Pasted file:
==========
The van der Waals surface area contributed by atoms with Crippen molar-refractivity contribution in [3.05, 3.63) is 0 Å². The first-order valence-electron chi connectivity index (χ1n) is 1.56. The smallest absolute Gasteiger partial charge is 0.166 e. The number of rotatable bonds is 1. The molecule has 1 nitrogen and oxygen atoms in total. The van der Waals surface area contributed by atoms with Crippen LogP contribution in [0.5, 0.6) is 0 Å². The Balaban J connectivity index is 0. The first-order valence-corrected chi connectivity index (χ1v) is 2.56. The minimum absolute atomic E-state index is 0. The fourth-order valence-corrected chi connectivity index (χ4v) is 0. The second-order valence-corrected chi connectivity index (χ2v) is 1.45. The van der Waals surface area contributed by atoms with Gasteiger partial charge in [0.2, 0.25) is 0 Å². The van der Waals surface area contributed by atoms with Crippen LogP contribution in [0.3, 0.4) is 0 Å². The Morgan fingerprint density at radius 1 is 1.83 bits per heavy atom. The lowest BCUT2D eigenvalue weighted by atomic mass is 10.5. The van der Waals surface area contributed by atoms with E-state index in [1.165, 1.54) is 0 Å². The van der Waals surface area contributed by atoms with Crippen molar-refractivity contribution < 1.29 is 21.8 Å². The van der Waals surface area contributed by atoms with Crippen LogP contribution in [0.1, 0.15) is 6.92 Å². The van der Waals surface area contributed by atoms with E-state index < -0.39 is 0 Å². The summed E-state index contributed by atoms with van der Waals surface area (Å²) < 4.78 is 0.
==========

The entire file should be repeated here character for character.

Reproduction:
The van der Waals surface area contributed by atoms with Crippen molar-refractivity contribution in [3.05, 3.63) is 0 Å². The first-order valence-electron chi connectivity index (χ1n) is 1.56. The smallest absolute Gasteiger partial charge is 0.166 e. The number of rotatable bonds is 1. The molecule has 1 nitrogen and oxygen atoms in total. The van der Waals surface area contributed by atoms with Crippen LogP contribution in [0.5, 0.6) is 0 Å². The Balaban J connectivity index is 0. The first-order valence-corrected chi connectivity index (χ1v) is 2.56. The minimum absolute atomic E-state index is 0. The fourth-order valence-corrected chi connectivity index (χ4v) is 0. The second-order valence-corrected chi connectivity index (χ2v) is 1.45. The van der Waals surface area contributed by atoms with Gasteiger partial charge in [0.2, 0.25) is 0 Å². The van der Waals surface area contributed by atoms with Crippen LogP contribution in [0.3, 0.4) is 0 Å². The Morgan fingerprint density at radius 1 is 1.83 bits per heavy atom. The lowest BCUT2D eigenvalue weighted by atomic mass is 10.5. The van der Waals surface area contributed by atoms with E-state index in [1.165, 1.54) is 0 Å². The van der Waals surface area contributed by atoms with Crippen molar-refractivity contribution < 1.29 is 21.8 Å². The van der Waals surface area contributed by atoms with Crippen LogP contribution in [0.1, 0.15) is 6.92 Å². The van der Waals surface area contributed by atoms with E-state index < -0.39 is 0 Å². The summed E-state index contributed by atoms with van der Waals surface area (Å²) < 4.78 is 0.